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As online scams become more sophisticated and frequent, a new body will be established to prevent consumers from falling victim to criminals. Paul Budde reports.

THE AUSTRALIAN Competition and Consumer Commission (ACCC) will use seed funding from the Budget to collaborate with other agencies to prepare for the establishment of a National Anti-Scam Centre (NASC) in July, with the aim of preventing and mitigating the rising number of scams affecting Australians.

The centre will use cutting-edge technology to share intelligence and distribute information to banks, law enforcement and vulnerable communities. The Federal Government has allocated $86 million to this national effort, including $58 million to create the centre.

The centre will facilitate faster responses to scam reports and establish a “hit squad” of experts from industry and law enforcement to act on scam trends. It will also introduce a “whitelist” of approved phone numbers, with SMS messages being blocked unless they are from an authorised agency.

Scams are becoming increasingly prevalent in many countries and Australia is no exception. Scammers use a variety of tactics to deceive people, including phone calls, emails, social media messages and fake websites. They often pretend to be someone else, such as a government official, a bank employee or a charity worker to gain the victim’s trust.

Once scammers have gained a victim’s trust, they may try to extract money or personal information from them. This can take many forms, such as asking for a payment to be made to resolve a supposed debt, offering an investment opportunity that sounds too good to be true or requesting access to a victim’s computer to fix a non-existent problem.

To combat these scams, many countries have established anti-scam initiatives. These initiatives typically involve a combination of awareness-raising campaigns, law enforcement efforts and support for victims. The new NASC in Australia is one such initiative, designed to provide a centralised hub for information-sharing and response to scam reports.

Awareness-raising campaigns aim to educate people about the common tactics used by scammers, as well as warning signs to look out for. They also provide advice on how to protect oneself from scams, such as not responding to unsolicited messages, not sharing personal information with strangers and being wary of offers that seem too good to be true.

Law enforcement efforts involve investigating and prosecuting scammers, often in partnership with international law enforcement agencies. This can be challenging, as scammers often operate from overseas and use complex networks to evade detection. However, some success has been achieved in this area with some high-profile scam rings being shut down in recent years.

Support for victims is also an important part of anti-scam initiatives. Victims of scams can experience financial, emotional and psychological harm, and may need assistance to recover from their experiences. This can include financial support, counselling services and legal advice.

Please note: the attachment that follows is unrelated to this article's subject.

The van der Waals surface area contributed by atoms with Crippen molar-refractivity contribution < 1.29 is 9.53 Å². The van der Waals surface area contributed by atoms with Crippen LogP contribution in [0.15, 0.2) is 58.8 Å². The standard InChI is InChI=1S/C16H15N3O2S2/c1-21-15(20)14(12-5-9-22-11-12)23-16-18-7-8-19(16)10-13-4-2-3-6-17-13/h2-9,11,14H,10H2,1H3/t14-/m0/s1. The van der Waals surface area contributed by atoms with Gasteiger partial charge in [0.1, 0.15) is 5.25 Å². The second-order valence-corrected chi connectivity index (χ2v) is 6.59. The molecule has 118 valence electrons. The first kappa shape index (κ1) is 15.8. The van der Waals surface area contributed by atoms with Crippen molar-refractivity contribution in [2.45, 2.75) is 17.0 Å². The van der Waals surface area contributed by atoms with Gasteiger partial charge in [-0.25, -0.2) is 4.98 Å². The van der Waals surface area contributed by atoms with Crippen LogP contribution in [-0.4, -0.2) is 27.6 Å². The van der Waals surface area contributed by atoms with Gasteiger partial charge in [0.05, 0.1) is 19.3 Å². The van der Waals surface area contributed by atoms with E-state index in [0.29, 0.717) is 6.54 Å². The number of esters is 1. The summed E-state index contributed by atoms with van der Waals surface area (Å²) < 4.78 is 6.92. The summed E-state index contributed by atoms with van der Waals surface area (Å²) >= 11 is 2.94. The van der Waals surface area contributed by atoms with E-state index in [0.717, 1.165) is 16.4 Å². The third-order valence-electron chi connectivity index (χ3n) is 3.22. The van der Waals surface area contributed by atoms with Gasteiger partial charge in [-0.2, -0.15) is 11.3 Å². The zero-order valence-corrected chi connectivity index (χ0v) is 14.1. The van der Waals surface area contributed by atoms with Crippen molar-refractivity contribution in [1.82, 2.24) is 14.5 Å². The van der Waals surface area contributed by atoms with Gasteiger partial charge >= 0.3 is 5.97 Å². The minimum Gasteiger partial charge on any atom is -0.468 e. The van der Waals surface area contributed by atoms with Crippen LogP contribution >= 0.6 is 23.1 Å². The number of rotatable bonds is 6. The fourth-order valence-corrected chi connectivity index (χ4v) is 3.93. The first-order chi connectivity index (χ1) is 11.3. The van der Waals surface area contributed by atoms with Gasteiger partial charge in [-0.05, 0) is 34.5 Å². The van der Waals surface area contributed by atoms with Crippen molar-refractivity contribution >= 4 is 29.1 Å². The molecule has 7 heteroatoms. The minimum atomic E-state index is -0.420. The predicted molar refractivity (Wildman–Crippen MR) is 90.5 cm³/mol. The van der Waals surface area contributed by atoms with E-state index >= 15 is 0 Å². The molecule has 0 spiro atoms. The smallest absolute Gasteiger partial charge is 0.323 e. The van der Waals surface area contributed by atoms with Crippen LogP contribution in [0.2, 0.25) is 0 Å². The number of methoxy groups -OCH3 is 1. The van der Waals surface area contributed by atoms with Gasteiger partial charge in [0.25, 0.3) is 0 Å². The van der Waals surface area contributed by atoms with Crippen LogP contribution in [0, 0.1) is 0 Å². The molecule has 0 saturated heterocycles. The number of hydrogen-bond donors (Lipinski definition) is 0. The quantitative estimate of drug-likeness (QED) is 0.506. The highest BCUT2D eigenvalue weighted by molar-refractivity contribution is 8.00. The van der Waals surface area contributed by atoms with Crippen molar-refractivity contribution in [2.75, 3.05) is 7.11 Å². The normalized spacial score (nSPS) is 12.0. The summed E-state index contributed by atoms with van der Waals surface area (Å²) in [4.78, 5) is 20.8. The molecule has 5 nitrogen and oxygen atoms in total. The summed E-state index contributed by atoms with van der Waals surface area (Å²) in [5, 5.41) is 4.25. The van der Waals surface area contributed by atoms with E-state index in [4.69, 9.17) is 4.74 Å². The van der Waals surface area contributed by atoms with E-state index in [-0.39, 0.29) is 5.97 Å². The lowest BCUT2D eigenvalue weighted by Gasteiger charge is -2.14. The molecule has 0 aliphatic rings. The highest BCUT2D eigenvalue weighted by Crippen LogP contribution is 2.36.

Last month, in their Targeting Scams report, the ACCC reported that Australians lost more than $3.1 billion to scams in 2022, an 80% increase from the previous year. The ACCC estimates that at least 30% of victims do not report scams, so the true losses are likely to be far higher. The top five types of scams reported in 2022 were investment scams, remote access scams, payment redirection scams, romance scams and phishing.

Assistant Treasurer Stephen Jones said that bank customers were overwhelmingly the main target for scammers and that banks would need to lift the bar on their scam prevention efforts. The big four banks – Westpac, NAB, Commonwealth and ANZ – were recently the subject of a highly critical report from the corporate watchdog, the Australian Securities and Investments Commission (ASIC), which revealed that about 31,700 customers at these banks collectively lost more than $558 million to scams in the 2021-22 financial year.

The report also showed that the banks only paid about $21 million in compensation to the victims and the rate of reimbursement was between 2% and 5%. Consumer groups are pushing for banks to reimburse scam victims except in cases of extreme negligence, something that the Minister is not enthusiastic about and the industry has pushed back against. The Minister said that codes of practice would be developed for banks, social media, telcos and other industry players this year.

Consumer groups welcomed the new anti-scam centre but said that it would not do much to help people who have already lost money to scams. They are calling for new laws that mandate industry action on scam prevention and impose liability for losses when they fail.

The NASC will enable real-time information sharing on scams between law enforcement, government agencies, banks, telcos and digital platforms.

Paul Budde is an Independent Australia columnist and managing director of Paul Budde Consulting, an independent telecommunications research and consultancy organisation. You can follow Paul on Twitter @PaulBudde.

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